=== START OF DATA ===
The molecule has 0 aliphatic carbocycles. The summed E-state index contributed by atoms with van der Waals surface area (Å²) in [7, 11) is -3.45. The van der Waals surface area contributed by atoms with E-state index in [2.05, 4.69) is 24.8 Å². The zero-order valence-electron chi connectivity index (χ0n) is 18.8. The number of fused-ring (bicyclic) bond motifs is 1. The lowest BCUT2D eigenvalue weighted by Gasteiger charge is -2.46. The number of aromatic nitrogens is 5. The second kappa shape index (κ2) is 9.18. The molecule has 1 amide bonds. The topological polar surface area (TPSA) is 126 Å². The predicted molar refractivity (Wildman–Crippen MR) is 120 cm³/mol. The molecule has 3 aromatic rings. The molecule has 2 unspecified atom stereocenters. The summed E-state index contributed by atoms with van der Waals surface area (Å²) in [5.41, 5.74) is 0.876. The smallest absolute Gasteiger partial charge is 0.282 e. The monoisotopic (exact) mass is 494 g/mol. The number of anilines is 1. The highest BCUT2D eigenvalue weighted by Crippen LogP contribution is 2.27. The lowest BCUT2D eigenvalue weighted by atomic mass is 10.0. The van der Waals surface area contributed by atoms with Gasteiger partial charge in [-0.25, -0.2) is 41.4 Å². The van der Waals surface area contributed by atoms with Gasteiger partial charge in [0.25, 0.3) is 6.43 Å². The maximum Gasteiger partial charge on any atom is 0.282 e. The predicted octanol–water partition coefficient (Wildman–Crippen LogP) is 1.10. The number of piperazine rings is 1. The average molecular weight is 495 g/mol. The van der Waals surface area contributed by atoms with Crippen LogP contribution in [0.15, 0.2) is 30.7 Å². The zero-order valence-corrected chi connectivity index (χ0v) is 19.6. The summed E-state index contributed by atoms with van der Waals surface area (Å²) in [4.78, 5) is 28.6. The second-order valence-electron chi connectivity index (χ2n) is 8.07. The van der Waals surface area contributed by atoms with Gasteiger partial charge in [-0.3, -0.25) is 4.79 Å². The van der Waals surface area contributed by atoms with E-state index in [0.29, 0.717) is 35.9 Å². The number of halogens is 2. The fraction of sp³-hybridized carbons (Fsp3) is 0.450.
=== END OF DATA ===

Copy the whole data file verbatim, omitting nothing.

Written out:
The molecule has 0 aliphatic carbocycles. The summed E-state index contributed by atoms with van der Waals surface area (Å²) in [7, 11) is -3.45. The van der Waals surface area contributed by atoms with E-state index in [2.05, 4.69) is 24.8 Å². The zero-order valence-electron chi connectivity index (χ0n) is 18.8. The number of fused-ring (bicyclic) bond motifs is 1. The lowest BCUT2D eigenvalue weighted by Gasteiger charge is -2.46. The number of aromatic nitrogens is 5. The second kappa shape index (κ2) is 9.18. The molecule has 1 amide bonds. The topological polar surface area (TPSA) is 126 Å². The predicted molar refractivity (Wildman–Crippen MR) is 120 cm³/mol. The molecule has 3 aromatic rings. The molecule has 2 unspecified atom stereocenters. The summed E-state index contributed by atoms with van der Waals surface area (Å²) in [5.41, 5.74) is 0.876. The smallest absolute Gasteiger partial charge is 0.282 e. The monoisotopic (exact) mass is 494 g/mol. The number of anilines is 1. The highest BCUT2D eigenvalue weighted by Crippen LogP contribution is 2.27. The lowest BCUT2D eigenvalue weighted by atomic mass is 10.0. The van der Waals surface area contributed by atoms with Gasteiger partial charge in [-0.25, -0.2) is 41.4 Å². The van der Waals surface area contributed by atoms with Gasteiger partial charge in [0.25, 0.3) is 6.43 Å². The maximum Gasteiger partial charge on any atom is 0.282 e. The predicted octanol–water partition coefficient (Wildman–Crippen LogP) is 1.10. The number of piperazine rings is 1. The average molecular weight is 495 g/mol. The van der Waals surface area contributed by atoms with Crippen LogP contribution in [0.15, 0.2) is 30.7 Å². The zero-order valence-corrected chi connectivity index (χ0v) is 19.6. The summed E-state index contributed by atoms with van der Waals surface area (Å²) in [4.78, 5) is 28.6. The second-order valence-electron chi connectivity index (χ2n) is 8.07. The van der Waals surface area contributed by atoms with Gasteiger partial charge in [-0.3, -0.25) is 4.79 Å². The van der Waals surface area contributed by atoms with E-state index in [0.29, 0.717) is 35.9 Å². The number of halogens is 2. The fraction of sp³-hybridized carbons (Fsp3) is 0.450.